Use Calibrize To Color Calibrate Your Monitor (Windows)

Sep. 16th, 2009 By Karl L. Gechlik

Tuesday, September 15, 2009

Long road, but another proof that the harm is real...

Retailer Must Compensate Sony Anti-Piracy Rootkit Victim

Written by enigmax on September 14, 2009

In 2005 there was a huge scandal when it was revealed that Sony’s attempts to crack down on music piracy had got out of control. The company included a rootkit (XCP) on many of its music CDs which was installed on the user’s PC without permission. Now a court has ordered compensation to be paid to an XCP victim.

… According to Germany’s Heise, a district court has just ruled in a case where an individual claimed that the presence of the Sony rootkit caused him financial losses.

After purchasing an Anastacia CD, the plaintiff played it in his computer but his anti-virus software set off an alert saying the disc was infected with a rootkit. He went on to test the CD on three other computers. As a result, the plaintiff ended up losing valuable data.

Claiming for his losses, the plaintiff demanded 200 euros for 20 hours wasted dealing with the virus alerts and another 100 euros for 10 hours spent restoring lost data. Since the plaintiff was self-employed, he also claimed for loss of profits and in addition claimed 800 euros which he paid to a computer expert to repair his network after the infection. Added to this was 185 euros in legal costs making a total claim of around 1,500 euros.

The judge’s assessment was that the CD sold to the plaintiff was faulty, since he should be able to expect that the CD could play on his system without interfering with it.

The court ordered the retailer of the CD to pay damages of 1,200 euros.

Security? What's Security?

Privacy issues plague Facebook users – yet again

September 14, 2009 by Dissent Filed under Breaches, Featured Headlines, Internet

Steve Ragan reports:

Over the weekend, there was an interesting bit of news out of the social networking world, which once again places the privacy protection and controls offered by Facebook in the spotlight. A post on Reddit described a Google search that displayed notes written by Facebook users, and with those notes, a good deal of personal information.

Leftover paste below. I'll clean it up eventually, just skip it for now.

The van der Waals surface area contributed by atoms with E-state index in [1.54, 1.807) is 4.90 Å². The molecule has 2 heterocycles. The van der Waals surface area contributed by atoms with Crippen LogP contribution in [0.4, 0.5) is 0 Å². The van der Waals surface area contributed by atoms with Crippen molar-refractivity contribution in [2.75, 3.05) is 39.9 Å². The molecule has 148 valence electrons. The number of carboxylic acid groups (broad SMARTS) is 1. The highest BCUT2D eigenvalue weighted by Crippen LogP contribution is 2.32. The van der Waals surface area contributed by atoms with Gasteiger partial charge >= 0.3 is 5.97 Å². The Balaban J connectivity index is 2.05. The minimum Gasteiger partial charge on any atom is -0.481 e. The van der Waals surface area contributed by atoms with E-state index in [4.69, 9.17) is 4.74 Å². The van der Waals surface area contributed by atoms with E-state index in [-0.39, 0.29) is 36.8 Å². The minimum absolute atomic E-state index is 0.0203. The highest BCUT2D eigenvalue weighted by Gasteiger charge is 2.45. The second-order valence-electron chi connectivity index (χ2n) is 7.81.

The story on Reddit was picked up by The Next Web, and as they said in their coverage, the issue isn’t so much the fact that the notes were discovered via a Google search, the issue is that the notes discovered were associated with profiles that were marked as private. The Tech Herald did some research on several profiles, and every single user we looked at had privacy settings in full effect, but in some cases, several notes were easily obtainable with a Google search.

Read more on The Tech Herald.

Some debate on this, but at minimum I see it as a nose in the tent. If you can monitor my machine for malware, you can also look for copyrighted music, child porn, or “subversive material” Simpler question: How will the ISP deal with a false positive?

Australian ISPs Asked To Cut Off Malware-Infected PCs

Posted by timothy on Tuesday September 15, @02:08AM from the good-of-the-tribe dept.

bennyboy64 writes

"Australia's Internet Industry Association has put forward a new code of conduct that suggests ISPs contact, and in some cases disconnect, customers that have malware-infected computers. 'Once an ISP has detected a compromised computer or malicious activity on its network, it should take action to address the problem. ISPs should therefore attempt to identify the end user whose computer has been compromised, and contact them to educate them about the problem,' the new code states. The code won't be mandatory, but it's expected the ISP industry will take it up if they are to work with the Australian Government in preventing the many botnets operating in Australia."

Security – Cleaning up after the CEO,2817,2352755,00.asp

Kill Your Phone Remotely


Many of today's most popular smartphones can be erased remotely if they are lost or stolen. Here's how to do it.

… That's why many of today's smartphones support a mobile kill switch, also called "remote wipe" capability. Remote wipe lets a device owner or IT support engineer remotely erase the handheld's data in case it's lost or stolen.

Perhaps the law means what we thought it meant... Sorry RIAA.

Veoh wins copyright case; YouTube wins, too?

by Greg Sandoval September 14, 2009 12:47 PM PDT